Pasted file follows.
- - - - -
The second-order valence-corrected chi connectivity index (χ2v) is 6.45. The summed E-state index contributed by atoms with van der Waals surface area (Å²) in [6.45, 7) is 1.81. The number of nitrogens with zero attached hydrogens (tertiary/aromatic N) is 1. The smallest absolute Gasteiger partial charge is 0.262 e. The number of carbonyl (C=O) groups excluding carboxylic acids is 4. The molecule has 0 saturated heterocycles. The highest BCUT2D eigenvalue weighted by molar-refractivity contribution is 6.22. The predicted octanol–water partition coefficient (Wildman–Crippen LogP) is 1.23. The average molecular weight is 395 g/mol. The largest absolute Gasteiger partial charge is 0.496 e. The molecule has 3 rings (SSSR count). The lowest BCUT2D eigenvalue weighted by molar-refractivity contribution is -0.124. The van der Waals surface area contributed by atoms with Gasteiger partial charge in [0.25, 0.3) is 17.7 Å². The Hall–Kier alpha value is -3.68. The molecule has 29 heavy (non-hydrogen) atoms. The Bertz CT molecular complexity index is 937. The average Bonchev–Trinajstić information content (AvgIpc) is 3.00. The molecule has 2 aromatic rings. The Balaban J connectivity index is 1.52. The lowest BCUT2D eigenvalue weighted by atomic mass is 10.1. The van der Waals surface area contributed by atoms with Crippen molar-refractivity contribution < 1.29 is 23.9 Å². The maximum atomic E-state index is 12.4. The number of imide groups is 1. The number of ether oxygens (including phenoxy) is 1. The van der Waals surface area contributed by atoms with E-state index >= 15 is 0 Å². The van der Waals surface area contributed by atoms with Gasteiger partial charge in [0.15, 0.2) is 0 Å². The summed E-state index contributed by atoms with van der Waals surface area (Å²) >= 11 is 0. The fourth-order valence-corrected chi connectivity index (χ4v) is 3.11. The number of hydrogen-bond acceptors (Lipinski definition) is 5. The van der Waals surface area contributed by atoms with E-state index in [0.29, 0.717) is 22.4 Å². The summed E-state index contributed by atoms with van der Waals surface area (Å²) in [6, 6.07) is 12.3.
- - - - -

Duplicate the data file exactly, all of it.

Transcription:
The second-order valence-corrected chi connectivity index (χ2v) is 6.45. The summed E-state index contributed by atoms with van der Waals surface area (Å²) in [6.45, 7) is 1.81. The number of nitrogens with zero attached hydrogens (tertiary/aromatic N) is 1. The smallest absolute Gasteiger partial charge is 0.262 e. The number of carbonyl (C=O) groups excluding carboxylic acids is 4. The molecule has 0 saturated heterocycles. The highest BCUT2D eigenvalue weighted by molar-refractivity contribution is 6.22. The predicted octanol–water partition coefficient (Wildman–Crippen LogP) is 1.23. The average molecular weight is 395 g/mol. The largest absolute Gasteiger partial charge is 0.496 e. The molecule has 3 rings (SSSR count). The lowest BCUT2D eigenvalue weighted by molar-refractivity contribution is -0.124. The van der Waals surface area contributed by atoms with Gasteiger partial charge in [0.25, 0.3) is 17.7 Å². The Hall–Kier alpha value is -3.68. The molecule has 29 heavy (non-hydrogen) atoms. The Bertz CT molecular complexity index is 937. The average Bonchev–Trinajstić information content (AvgIpc) is 3.00. The molecule has 2 aromatic rings. The Balaban J connectivity index is 1.52. The lowest BCUT2D eigenvalue weighted by atomic mass is 10.1. The van der Waals surface area contributed by atoms with Crippen molar-refractivity contribution < 1.29 is 23.9 Å². The maximum atomic E-state index is 12.4. The number of imide groups is 1. The number of ether oxygens (including phenoxy) is 1. The van der Waals surface area contributed by atoms with E-state index >= 15 is 0 Å². The van der Waals surface area contributed by atoms with Gasteiger partial charge in [0.15, 0.2) is 0 Å². The summed E-state index contributed by atoms with van der Waals surface area (Å²) >= 11 is 0. The fourth-order valence-corrected chi connectivity index (χ4v) is 3.11. The number of hydrogen-bond acceptors (Lipinski definition) is 5. The van der Waals surface area contributed by atoms with E-state index in [0.29, 0.717) is 22.4 Å². The summed E-state index contributed by atoms with van der Waals surface area (Å²) in [6, 6.07) is 12.3.